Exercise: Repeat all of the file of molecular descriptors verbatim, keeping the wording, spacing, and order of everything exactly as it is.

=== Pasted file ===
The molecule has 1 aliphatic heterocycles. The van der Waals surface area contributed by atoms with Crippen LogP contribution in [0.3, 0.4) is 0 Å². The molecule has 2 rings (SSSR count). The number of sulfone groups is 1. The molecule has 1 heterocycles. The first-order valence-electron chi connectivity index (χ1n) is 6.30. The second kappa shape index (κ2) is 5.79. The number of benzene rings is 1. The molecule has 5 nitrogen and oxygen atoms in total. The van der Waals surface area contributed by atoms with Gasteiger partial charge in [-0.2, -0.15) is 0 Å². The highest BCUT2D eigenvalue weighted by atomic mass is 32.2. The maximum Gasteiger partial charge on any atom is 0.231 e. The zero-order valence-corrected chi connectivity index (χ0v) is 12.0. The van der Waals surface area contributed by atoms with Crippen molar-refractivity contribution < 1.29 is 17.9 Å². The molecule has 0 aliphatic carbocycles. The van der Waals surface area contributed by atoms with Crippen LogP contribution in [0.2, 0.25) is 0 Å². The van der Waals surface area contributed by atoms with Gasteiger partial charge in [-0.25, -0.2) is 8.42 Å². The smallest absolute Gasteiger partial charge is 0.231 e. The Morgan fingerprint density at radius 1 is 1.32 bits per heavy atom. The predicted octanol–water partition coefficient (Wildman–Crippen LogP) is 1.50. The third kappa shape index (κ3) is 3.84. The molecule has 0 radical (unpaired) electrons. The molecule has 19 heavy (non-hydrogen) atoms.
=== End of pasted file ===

The molecule has 1 aliphatic heterocycles. The van der Waals surface area contributed by atoms with Crippen LogP contribution in [0.3, 0.4) is 0 Å². The molecule has 2 rings (SSSR count). The number of sulfone groups is 1. The molecule has 1 heterocycles. The first-order valence-electron chi connectivity index (χ1n) is 6.30. The second kappa shape index (κ2) is 5.79. The number of benzene rings is 1. The molecule has 5 nitrogen and oxygen atoms in total. The van der Waals surface area contributed by atoms with Gasteiger partial charge in [-0.2, -0.15) is 0 Å². The highest BCUT2D eigenvalue weighted by atomic mass is 32.2. The maximum Gasteiger partial charge on any atom is 0.231 e. The zero-order valence-corrected chi connectivity index (χ0v) is 12.0. The van der Waals surface area contributed by atoms with Crippen molar-refractivity contribution < 1.29 is 17.9 Å². The molecule has 0 aliphatic carbocycles. The van der Waals surface area contributed by atoms with Crippen LogP contribution in [0.2, 0.25) is 0 Å². The van der Waals surface area contributed by atoms with Gasteiger partial charge in [-0.25, -0.2) is 8.42 Å². The smallest absolute Gasteiger partial charge is 0.231 e. The Morgan fingerprint density at radius 1 is 1.32 bits per heavy atom. The predicted octanol–water partition coefficient (Wildman–Crippen LogP) is 1.50. The third kappa shape index (κ3) is 3.84. The molecule has 0 radical (unpaired) electrons. The molecule has 19 heavy (non-hydrogen) atoms.